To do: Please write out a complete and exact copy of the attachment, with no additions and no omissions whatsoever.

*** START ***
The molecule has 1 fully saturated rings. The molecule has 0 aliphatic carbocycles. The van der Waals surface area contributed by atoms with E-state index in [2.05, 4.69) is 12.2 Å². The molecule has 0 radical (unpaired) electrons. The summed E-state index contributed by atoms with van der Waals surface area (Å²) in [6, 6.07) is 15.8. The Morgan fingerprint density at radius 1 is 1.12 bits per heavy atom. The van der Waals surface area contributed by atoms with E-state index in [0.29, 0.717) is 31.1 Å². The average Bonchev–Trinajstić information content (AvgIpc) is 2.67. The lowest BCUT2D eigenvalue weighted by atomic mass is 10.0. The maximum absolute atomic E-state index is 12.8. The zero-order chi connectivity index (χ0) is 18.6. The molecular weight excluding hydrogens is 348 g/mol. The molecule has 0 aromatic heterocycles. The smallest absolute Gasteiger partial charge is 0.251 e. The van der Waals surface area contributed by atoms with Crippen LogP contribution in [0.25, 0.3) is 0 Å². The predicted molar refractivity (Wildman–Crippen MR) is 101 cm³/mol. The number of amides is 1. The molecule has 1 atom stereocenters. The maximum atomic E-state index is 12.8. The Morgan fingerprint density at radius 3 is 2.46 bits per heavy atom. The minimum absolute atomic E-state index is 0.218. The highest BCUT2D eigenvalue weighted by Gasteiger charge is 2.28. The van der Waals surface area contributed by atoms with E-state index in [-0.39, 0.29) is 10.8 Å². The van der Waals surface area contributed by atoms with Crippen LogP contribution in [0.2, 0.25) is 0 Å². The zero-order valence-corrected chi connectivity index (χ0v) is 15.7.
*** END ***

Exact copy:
The molecule has 1 fully saturated rings. The molecule has 0 aliphatic carbocycles. The van der Waals surface area contributed by atoms with E-state index in [2.05, 4.69) is 12.2 Å². The molecule has 0 radical (unpaired) electrons. The summed E-state index contributed by atoms with van der Waals surface area (Å²) in [6, 6.07) is 15.8. The Morgan fingerprint density at radius 1 is 1.12 bits per heavy atom. The van der Waals surface area contributed by atoms with E-state index in [0.29, 0.717) is 31.1 Å². The average Bonchev–Trinajstić information content (AvgIpc) is 2.67. The lowest BCUT2D eigenvalue weighted by atomic mass is 10.0. The maximum absolute atomic E-state index is 12.8. The zero-order chi connectivity index (χ0) is 18.6. The molecular weight excluding hydrogens is 348 g/mol. The molecule has 0 aromatic heterocycles. The smallest absolute Gasteiger partial charge is 0.251 e. The van der Waals surface area contributed by atoms with Crippen LogP contribution in [0.25, 0.3) is 0 Å². The predicted molar refractivity (Wildman–Crippen MR) is 101 cm³/mol. The number of amides is 1. The molecule has 1 atom stereocenters. The maximum atomic E-state index is 12.8. The Morgan fingerprint density at radius 3 is 2.46 bits per heavy atom. The minimum absolute atomic E-state index is 0.218. The highest BCUT2D eigenvalue weighted by Gasteiger charge is 2.28. The van der Waals surface area contributed by atoms with E-state index in [-0.39, 0.29) is 10.8 Å². The van der Waals surface area contributed by atoms with Crippen LogP contribution in [0.2, 0.25) is 0 Å². The zero-order valence-corrected chi connectivity index (χ0v) is 15.7.